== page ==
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The Danger of Compost


Composting is a great, eco-friendly way to deal with your kitchen waste. However, your composter, whether it is a back garden version or your green bin can look like a great snack to your dog, and the contents of your bin can be extremely hazardous.
Bones of all kinds can cause choking and intestinal obstructions.
Spoiled food and fats in the compost pile can also cause gastrointestinal problems, including vomiting and diarrhoea (sometimes bloody). Mouldy dairy products such as cheese, mouldy nuts such as walnuts or peanuts, mouldy grains, and pastas are often the culprits behind these issues.
Most importantly, the decaying food in compost bins, which so appeals to our canine friends, potentially contains up to twenty different kinds of mould, and many of these moulds produce mycotoxins that can have severe negative health effects.
Consuming even a small amount of mould can cause small muscle tremors and ataxia (which will cause your pet to look like he/she is drunk, staggering or having trouble walking) for a period of hours or days. Larger mould consumption can cause severe tremors, seizures and even death.
If you suspect that your pet has got into a compost pile or mouldy garbage, please get immediate veterinary attention. Depending on whether the pet is showing signs of toxicity, your dog will likely be made to vomit, to rid the system of as much of the mouldy food as possible, and then treated with activated charcoal to absorb the mycotoxins from the intestine. We never recommend inducing vomiting at home, due to possible complications, including inhalation of vomit or bloating.
In most cases, pets with mould toxicity will be kept in the hospital on IV fluids and given muscle relaxants to address any tremors, and treated for seizures if necessary. Antibiotics are also sometimes used to treat any diarrhoea. A hospital stay may range from one day to several days, depending on how much mould your pet consumed and how quickly they were treated by a veterinarian.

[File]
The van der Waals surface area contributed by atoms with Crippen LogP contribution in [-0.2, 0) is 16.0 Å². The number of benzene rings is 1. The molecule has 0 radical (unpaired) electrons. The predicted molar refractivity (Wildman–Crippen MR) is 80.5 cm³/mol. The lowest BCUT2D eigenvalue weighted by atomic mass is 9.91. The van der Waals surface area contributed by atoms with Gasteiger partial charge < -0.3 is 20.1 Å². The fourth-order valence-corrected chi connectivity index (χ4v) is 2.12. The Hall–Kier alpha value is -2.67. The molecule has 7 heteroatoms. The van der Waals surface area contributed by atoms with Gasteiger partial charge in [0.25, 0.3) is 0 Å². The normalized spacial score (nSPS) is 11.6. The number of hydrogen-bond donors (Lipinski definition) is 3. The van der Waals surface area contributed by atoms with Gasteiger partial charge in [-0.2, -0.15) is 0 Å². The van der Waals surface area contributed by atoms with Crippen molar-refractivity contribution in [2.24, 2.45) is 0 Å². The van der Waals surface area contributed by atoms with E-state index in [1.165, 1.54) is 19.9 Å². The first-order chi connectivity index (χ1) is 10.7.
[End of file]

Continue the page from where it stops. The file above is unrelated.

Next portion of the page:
Of course the key to avoiding all of this is preventing your dog from eating mouldy spoiled food in the first place. Keep all compost in pet-proof containers, both in the kitchen and outside the house. Secure your garden composter with bungee cords. Avoid throwing mouldy food in your garden composter use your green bin and always secure your green bin with the locking latch.
When walking your dog, keep them away from any garbage or mouldy looking substances.

The Danger of Slug Pellets
By Karen Urwin

There is nothing better than getting up early in the morning and taking your dog for a ramble across the fields. There are many tasty things in the field that are attractive to your dog, such as dead rabbits, dead mice and even horse poo. Most of our dogs are guilty of eating such things they find on a walk but how many of you actually pay close attention to what your dog is eating? Slug pellets are commonly used in farmers' fields and just like dead animals, these pellets taste good to your dog. However the deadly toxin found in slug pellets is extremely potent and if not treated in time, can unfortunately kill your dog.